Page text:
While we didn't file a report on Friday, today was a carbon copy so we are pretty much getting a two for one here.  Just like on Friday, the market was moderately strong overnight before faltering during the morning session, and closing near lows as the market settled.  The reasoning behind this pattern seems to be due to the current state of affairs in China (shocker, I know!).  Last Thursday, the margins for handling a cotton contract on the Chinese exchanged tripled overnight in an effort to run speculative shorts out of the market, as the government seemingly deemed that they felt cotton prices had gotten too low.  As a result, many of these contracts were liquidated and the Chinese futures market has rallied extensively over the last 2-3 sessions on a huge short-covering rally.  Subsequently, when our ICE cotton market is open along side the Chinese market, we see a large amount of buying on the ICE, driving prices moderately higher.  However, once the Chinese market closes and ours remains open, the negative tone reappears and the market trends lower over the balance of the session.  While this seems negative and the laws of Supply/Demand will ultimately win out, I do take notice when the Chinese government believes that prices over there have simply gotten too low.  We must remember that it was the Chinese government and the Chinese government alone with their ill-fated policy, that kept cotton prices above .8000 here in the US despite the largest world carryout in history.  Ultimately keeping the speculator out of the market is not going to keep prices from going lower if the Chinese indeed follow through with their stated plan of only allowing imports at the WTO minimum level.  However, in the short term,  the shuttering of spec shorts in China,along with a later than normal US crop that the unhedged farmer is not eager to part with, combined with short-term tightness on the part of cotton mills around the world means that we MAY have seen a temporary bottom in prices just above the .6000 level FOR NOW.  Again, I fully expect to see prices in the 50s come mid December unless China does yet another about-face with their cotton policy.  So we still urge growers to get their cotton picked, ginned, classed, and offered as soon as possible.  Also, for the first time in five years, growers are eligible for a LDP or POP payment this week at 106 points.  Some things to remember about the LDP payment.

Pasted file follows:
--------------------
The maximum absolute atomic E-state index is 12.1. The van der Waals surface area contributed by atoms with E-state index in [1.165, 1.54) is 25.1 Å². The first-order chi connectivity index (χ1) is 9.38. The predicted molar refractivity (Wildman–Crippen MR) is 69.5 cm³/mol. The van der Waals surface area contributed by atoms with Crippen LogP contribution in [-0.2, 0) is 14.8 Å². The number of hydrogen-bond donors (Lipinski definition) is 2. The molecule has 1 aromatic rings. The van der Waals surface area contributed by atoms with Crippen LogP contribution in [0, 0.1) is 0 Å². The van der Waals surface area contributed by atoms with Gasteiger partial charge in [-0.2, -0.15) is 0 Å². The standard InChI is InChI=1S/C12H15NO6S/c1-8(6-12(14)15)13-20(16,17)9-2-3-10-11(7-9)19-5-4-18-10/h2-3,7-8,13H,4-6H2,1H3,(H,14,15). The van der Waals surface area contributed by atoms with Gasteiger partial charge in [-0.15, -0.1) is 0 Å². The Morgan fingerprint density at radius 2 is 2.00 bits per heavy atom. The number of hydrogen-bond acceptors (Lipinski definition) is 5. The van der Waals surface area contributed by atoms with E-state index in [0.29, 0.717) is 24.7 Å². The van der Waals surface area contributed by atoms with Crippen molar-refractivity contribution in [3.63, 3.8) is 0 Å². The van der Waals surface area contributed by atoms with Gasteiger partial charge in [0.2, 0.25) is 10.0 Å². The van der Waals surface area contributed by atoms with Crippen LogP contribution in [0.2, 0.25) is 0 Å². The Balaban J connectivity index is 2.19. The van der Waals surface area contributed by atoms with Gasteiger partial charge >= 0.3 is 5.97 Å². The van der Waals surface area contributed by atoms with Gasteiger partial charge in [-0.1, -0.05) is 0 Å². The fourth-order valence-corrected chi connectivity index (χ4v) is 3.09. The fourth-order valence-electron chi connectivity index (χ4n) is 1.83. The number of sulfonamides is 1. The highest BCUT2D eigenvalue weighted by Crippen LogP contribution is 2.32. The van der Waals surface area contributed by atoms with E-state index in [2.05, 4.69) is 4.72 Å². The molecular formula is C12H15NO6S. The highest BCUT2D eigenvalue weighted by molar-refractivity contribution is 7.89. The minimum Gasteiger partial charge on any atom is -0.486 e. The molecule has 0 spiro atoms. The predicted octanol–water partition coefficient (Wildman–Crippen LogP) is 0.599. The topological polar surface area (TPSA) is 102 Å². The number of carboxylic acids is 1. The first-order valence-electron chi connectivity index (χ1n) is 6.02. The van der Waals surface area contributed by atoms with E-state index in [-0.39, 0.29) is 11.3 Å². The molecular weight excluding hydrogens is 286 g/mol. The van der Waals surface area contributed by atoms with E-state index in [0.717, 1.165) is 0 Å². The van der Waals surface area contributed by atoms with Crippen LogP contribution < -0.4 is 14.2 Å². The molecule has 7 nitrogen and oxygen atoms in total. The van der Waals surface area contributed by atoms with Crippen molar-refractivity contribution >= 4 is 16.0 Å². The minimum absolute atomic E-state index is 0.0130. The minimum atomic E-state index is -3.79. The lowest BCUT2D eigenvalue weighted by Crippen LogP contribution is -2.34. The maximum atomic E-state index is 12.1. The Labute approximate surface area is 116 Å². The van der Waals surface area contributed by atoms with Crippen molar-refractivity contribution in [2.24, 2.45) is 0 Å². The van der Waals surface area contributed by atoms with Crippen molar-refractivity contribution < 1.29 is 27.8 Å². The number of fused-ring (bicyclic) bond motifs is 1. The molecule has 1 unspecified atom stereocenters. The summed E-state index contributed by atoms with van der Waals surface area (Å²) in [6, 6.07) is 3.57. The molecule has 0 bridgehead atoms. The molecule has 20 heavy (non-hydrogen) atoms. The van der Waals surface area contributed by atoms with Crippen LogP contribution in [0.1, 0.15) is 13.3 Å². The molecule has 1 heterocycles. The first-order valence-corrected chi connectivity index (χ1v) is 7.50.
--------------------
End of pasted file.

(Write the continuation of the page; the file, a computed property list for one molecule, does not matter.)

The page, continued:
1) Cotton must be picked, at least in module/roll form, before the grower can qualify and           sign for the LDP.

2) If you have forward contracted cotton, you must sign for your LDP/POP payment before       we invoice the cotton to the buyer or you forego the right to collect the payment.

3) Merchants are going to actively enforce the clause in their contracts whereby cotton must     be invoiced 20 days from the classing date or  to keep growers from speculating on a           larger LDP payment down the road as they need this cotton to fulfill mill obligations.

4) Any LDP payments received will go against the producers $125,000 payment limit.

5) The LDP changes every Thursday afternoon, based on the weekly market average of the      five previous sessions.

6) Growers will go to the FSA office in the county in which the cotton is grown to sign for the      LDP payment.

I'm sure I am missing some potential questions regarding the LDP component, so feel free to call or email me with any questions.